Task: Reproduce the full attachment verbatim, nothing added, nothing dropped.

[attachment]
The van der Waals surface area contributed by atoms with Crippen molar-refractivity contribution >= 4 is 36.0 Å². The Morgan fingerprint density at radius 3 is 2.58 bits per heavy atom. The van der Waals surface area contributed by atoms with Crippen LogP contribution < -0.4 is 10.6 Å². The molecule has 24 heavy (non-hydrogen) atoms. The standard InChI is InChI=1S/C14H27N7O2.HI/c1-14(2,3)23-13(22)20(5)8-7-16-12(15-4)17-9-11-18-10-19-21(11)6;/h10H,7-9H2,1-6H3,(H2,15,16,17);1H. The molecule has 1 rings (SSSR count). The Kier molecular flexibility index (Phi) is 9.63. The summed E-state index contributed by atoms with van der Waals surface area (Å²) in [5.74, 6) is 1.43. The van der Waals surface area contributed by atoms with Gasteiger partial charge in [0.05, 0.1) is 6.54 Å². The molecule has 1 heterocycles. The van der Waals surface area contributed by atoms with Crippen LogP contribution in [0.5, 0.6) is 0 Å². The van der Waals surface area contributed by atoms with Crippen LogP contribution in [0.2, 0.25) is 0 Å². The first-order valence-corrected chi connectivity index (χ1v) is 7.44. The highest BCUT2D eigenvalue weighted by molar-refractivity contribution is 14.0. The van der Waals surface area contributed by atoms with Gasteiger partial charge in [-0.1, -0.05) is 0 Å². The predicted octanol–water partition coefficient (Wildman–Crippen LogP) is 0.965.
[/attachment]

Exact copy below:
The van der Waals surface area contributed by atoms with Crippen molar-refractivity contribution >= 4 is 36.0 Å². The Morgan fingerprint density at radius 3 is 2.58 bits per heavy atom. The van der Waals surface area contributed by atoms with Crippen LogP contribution < -0.4 is 10.6 Å². The molecule has 24 heavy (non-hydrogen) atoms. The standard InChI is InChI=1S/C14H27N7O2.HI/c1-14(2,3)23-13(22)20(5)8-7-16-12(15-4)17-9-11-18-10-19-21(11)6;/h10H,7-9H2,1-6H3,(H2,15,16,17);1H. The molecule has 1 rings (SSSR count). The Kier molecular flexibility index (Phi) is 9.63. The summed E-state index contributed by atoms with van der Waals surface area (Å²) in [5.74, 6) is 1.43. The van der Waals surface area contributed by atoms with Gasteiger partial charge in [0.05, 0.1) is 6.54 Å². The molecule has 1 heterocycles. The van der Waals surface area contributed by atoms with Crippen LogP contribution in [0.5, 0.6) is 0 Å². The van der Waals surface area contributed by atoms with Crippen LogP contribution in [0.2, 0.25) is 0 Å². The first-order valence-corrected chi connectivity index (χ1v) is 7.44. The highest BCUT2D eigenvalue weighted by molar-refractivity contribution is 14.0. The van der Waals surface area contributed by atoms with Gasteiger partial charge in [-0.1, -0.05) is 0 Å². The predicted octanol–water partition coefficient (Wildman–Crippen LogP) is 0.965.